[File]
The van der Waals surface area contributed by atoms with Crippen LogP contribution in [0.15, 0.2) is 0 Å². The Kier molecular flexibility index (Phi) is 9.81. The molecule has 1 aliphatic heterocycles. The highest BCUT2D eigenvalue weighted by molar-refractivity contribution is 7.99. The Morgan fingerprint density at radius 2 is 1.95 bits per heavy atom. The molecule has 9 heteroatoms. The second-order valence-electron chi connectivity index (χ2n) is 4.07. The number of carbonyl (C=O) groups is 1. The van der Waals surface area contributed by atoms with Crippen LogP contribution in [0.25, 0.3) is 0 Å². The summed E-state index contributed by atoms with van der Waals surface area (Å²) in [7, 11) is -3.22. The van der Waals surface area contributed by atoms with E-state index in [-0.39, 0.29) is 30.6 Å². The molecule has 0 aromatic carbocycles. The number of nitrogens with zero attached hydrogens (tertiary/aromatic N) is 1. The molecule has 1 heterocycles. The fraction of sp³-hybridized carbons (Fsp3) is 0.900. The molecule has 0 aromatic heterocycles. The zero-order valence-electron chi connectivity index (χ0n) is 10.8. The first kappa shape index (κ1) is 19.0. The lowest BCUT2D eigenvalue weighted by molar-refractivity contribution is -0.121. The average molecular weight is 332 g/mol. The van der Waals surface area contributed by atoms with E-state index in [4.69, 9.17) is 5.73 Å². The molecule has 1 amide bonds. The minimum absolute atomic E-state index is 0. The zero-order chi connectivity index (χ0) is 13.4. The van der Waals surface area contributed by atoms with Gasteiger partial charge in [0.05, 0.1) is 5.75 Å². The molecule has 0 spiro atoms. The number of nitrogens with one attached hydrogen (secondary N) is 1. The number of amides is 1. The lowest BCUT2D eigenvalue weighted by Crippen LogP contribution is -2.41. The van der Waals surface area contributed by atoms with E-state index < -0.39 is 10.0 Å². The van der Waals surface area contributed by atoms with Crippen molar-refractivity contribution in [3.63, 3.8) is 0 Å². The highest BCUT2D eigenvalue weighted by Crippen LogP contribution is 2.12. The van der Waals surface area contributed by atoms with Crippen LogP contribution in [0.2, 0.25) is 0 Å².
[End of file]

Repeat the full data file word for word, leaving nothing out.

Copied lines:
The van der Waals surface area contributed by atoms with Crippen LogP contribution in [0.15, 0.2) is 0 Å². The Kier molecular flexibility index (Phi) is 9.81. The molecule has 1 aliphatic heterocycles. The highest BCUT2D eigenvalue weighted by molar-refractivity contribution is 7.99. The Morgan fingerprint density at radius 2 is 1.95 bits per heavy atom. The molecule has 9 heteroatoms. The second-order valence-electron chi connectivity index (χ2n) is 4.07. The number of carbonyl (C=O) groups is 1. The van der Waals surface area contributed by atoms with Crippen LogP contribution in [0.25, 0.3) is 0 Å². The summed E-state index contributed by atoms with van der Waals surface area (Å²) in [7, 11) is -3.22. The van der Waals surface area contributed by atoms with E-state index in [-0.39, 0.29) is 30.6 Å². The molecule has 0 aromatic carbocycles. The number of nitrogens with zero attached hydrogens (tertiary/aromatic N) is 1. The molecule has 1 heterocycles. The fraction of sp³-hybridized carbons (Fsp3) is 0.900. The molecule has 0 aromatic heterocycles. The zero-order valence-electron chi connectivity index (χ0n) is 10.8. The first kappa shape index (κ1) is 19.0. The lowest BCUT2D eigenvalue weighted by molar-refractivity contribution is -0.121. The average molecular weight is 332 g/mol. The van der Waals surface area contributed by atoms with E-state index in [4.69, 9.17) is 5.73 Å². The molecule has 1 amide bonds. The minimum absolute atomic E-state index is 0. The zero-order chi connectivity index (χ0) is 13.4. The van der Waals surface area contributed by atoms with Gasteiger partial charge in [0.05, 0.1) is 5.75 Å². The molecule has 0 spiro atoms. The number of nitrogens with one attached hydrogen (secondary N) is 1. The number of amides is 1. The lowest BCUT2D eigenvalue weighted by Crippen LogP contribution is -2.41. The van der Waals surface area contributed by atoms with E-state index < -0.39 is 10.0 Å². The van der Waals surface area contributed by atoms with Crippen molar-refractivity contribution in [3.63, 3.8) is 0 Å². The highest BCUT2D eigenvalue weighted by Crippen LogP contribution is 2.12. The van der Waals surface area contributed by atoms with Crippen LogP contribution in [0.2, 0.25) is 0 Å².